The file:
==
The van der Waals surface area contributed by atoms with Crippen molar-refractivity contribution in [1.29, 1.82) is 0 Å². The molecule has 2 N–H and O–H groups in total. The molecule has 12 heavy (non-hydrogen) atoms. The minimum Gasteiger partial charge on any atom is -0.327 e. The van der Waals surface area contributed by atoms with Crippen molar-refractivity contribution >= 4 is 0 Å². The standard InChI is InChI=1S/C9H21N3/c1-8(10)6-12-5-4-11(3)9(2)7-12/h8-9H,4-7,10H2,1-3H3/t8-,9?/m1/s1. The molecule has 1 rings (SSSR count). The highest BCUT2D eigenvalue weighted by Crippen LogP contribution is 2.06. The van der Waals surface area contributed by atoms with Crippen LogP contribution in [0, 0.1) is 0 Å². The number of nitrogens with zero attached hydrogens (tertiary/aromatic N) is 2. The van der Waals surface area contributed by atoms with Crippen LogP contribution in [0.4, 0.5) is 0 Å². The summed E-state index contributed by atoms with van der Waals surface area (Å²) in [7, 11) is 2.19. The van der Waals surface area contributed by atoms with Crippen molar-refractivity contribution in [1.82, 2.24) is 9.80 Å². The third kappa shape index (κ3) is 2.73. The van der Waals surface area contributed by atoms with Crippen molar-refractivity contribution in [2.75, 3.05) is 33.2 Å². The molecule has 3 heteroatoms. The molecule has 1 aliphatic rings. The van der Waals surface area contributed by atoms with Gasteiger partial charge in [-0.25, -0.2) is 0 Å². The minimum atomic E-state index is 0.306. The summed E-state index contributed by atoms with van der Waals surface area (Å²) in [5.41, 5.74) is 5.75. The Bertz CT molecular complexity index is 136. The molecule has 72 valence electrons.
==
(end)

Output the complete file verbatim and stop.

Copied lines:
The van der Waals surface area contributed by atoms with Crippen molar-refractivity contribution in [1.29, 1.82) is 0 Å². The molecule has 2 N–H and O–H groups in total. The molecule has 12 heavy (non-hydrogen) atoms. The minimum Gasteiger partial charge on any atom is -0.327 e. The van der Waals surface area contributed by atoms with Crippen molar-refractivity contribution >= 4 is 0 Å². The standard InChI is InChI=1S/C9H21N3/c1-8(10)6-12-5-4-11(3)9(2)7-12/h8-9H,4-7,10H2,1-3H3/t8-,9?/m1/s1. The molecule has 1 rings (SSSR count). The highest BCUT2D eigenvalue weighted by Crippen LogP contribution is 2.06. The van der Waals surface area contributed by atoms with Crippen LogP contribution in [0, 0.1) is 0 Å². The number of nitrogens with zero attached hydrogens (tertiary/aromatic N) is 2. The van der Waals surface area contributed by atoms with Crippen LogP contribution in [0.4, 0.5) is 0 Å². The summed E-state index contributed by atoms with van der Waals surface area (Å²) in [7, 11) is 2.19. The van der Waals surface area contributed by atoms with Crippen molar-refractivity contribution in [1.82, 2.24) is 9.80 Å². The third kappa shape index (κ3) is 2.73. The van der Waals surface area contributed by atoms with Crippen molar-refractivity contribution in [2.75, 3.05) is 33.2 Å². The molecule has 3 heteroatoms. The molecule has 1 aliphatic rings. The van der Waals surface area contributed by atoms with Gasteiger partial charge in [-0.25, -0.2) is 0 Å². The minimum atomic E-state index is 0.306. The summed E-state index contributed by atoms with van der Waals surface area (Å²) in [5.41, 5.74) is 5.75. The Bertz CT molecular complexity index is 136. The molecule has 72 valence electrons.